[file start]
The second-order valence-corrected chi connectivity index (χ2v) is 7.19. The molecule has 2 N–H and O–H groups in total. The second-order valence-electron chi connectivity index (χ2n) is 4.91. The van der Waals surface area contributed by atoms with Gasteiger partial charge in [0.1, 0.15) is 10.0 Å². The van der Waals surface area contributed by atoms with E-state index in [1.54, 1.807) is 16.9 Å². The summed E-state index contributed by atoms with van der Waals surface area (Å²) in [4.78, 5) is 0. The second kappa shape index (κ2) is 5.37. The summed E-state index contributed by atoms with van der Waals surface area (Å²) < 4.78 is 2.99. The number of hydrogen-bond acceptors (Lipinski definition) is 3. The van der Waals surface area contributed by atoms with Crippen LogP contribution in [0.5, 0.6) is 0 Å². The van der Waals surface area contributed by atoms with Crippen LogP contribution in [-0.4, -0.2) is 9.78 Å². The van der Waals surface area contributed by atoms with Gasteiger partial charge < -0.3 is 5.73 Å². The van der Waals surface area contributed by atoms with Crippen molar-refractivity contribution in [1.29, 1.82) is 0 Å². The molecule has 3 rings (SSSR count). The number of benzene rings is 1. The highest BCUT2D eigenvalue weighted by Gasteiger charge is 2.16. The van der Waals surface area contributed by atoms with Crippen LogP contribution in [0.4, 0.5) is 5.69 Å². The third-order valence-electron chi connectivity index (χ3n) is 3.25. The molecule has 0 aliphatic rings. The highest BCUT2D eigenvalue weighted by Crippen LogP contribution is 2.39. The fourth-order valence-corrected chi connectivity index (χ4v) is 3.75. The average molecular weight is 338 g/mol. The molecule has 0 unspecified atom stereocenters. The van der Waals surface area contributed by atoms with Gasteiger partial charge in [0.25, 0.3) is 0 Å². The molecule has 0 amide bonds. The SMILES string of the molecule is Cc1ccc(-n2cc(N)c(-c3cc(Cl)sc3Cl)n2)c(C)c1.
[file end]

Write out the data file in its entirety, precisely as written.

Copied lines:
The second-order valence-corrected chi connectivity index (χ2v) is 7.19. The molecule has 2 N–H and O–H groups in total. The second-order valence-electron chi connectivity index (χ2n) is 4.91. The van der Waals surface area contributed by atoms with Gasteiger partial charge in [0.1, 0.15) is 10.0 Å². The van der Waals surface area contributed by atoms with E-state index in [1.54, 1.807) is 16.9 Å². The summed E-state index contributed by atoms with van der Waals surface area (Å²) in [4.78, 5) is 0. The second kappa shape index (κ2) is 5.37. The summed E-state index contributed by atoms with van der Waals surface area (Å²) < 4.78 is 2.99. The number of hydrogen-bond acceptors (Lipinski definition) is 3. The van der Waals surface area contributed by atoms with Crippen LogP contribution in [0.5, 0.6) is 0 Å². The van der Waals surface area contributed by atoms with Crippen LogP contribution in [-0.4, -0.2) is 9.78 Å². The van der Waals surface area contributed by atoms with Gasteiger partial charge < -0.3 is 5.73 Å². The van der Waals surface area contributed by atoms with Crippen molar-refractivity contribution in [1.29, 1.82) is 0 Å². The molecule has 3 rings (SSSR count). The number of benzene rings is 1. The highest BCUT2D eigenvalue weighted by Gasteiger charge is 2.16. The van der Waals surface area contributed by atoms with Crippen LogP contribution in [0.4, 0.5) is 5.69 Å². The third-order valence-electron chi connectivity index (χ3n) is 3.25. The molecule has 0 aliphatic rings. The highest BCUT2D eigenvalue weighted by Crippen LogP contribution is 2.39. The fourth-order valence-corrected chi connectivity index (χ4v) is 3.75. The average molecular weight is 338 g/mol. The molecule has 0 unspecified atom stereocenters. The van der Waals surface area contributed by atoms with Gasteiger partial charge in [0.25, 0.3) is 0 Å². The molecule has 0 amide bonds. The SMILES string of the molecule is Cc1ccc(-n2cc(N)c(-c3cc(Cl)sc3Cl)n2)c(C)c1.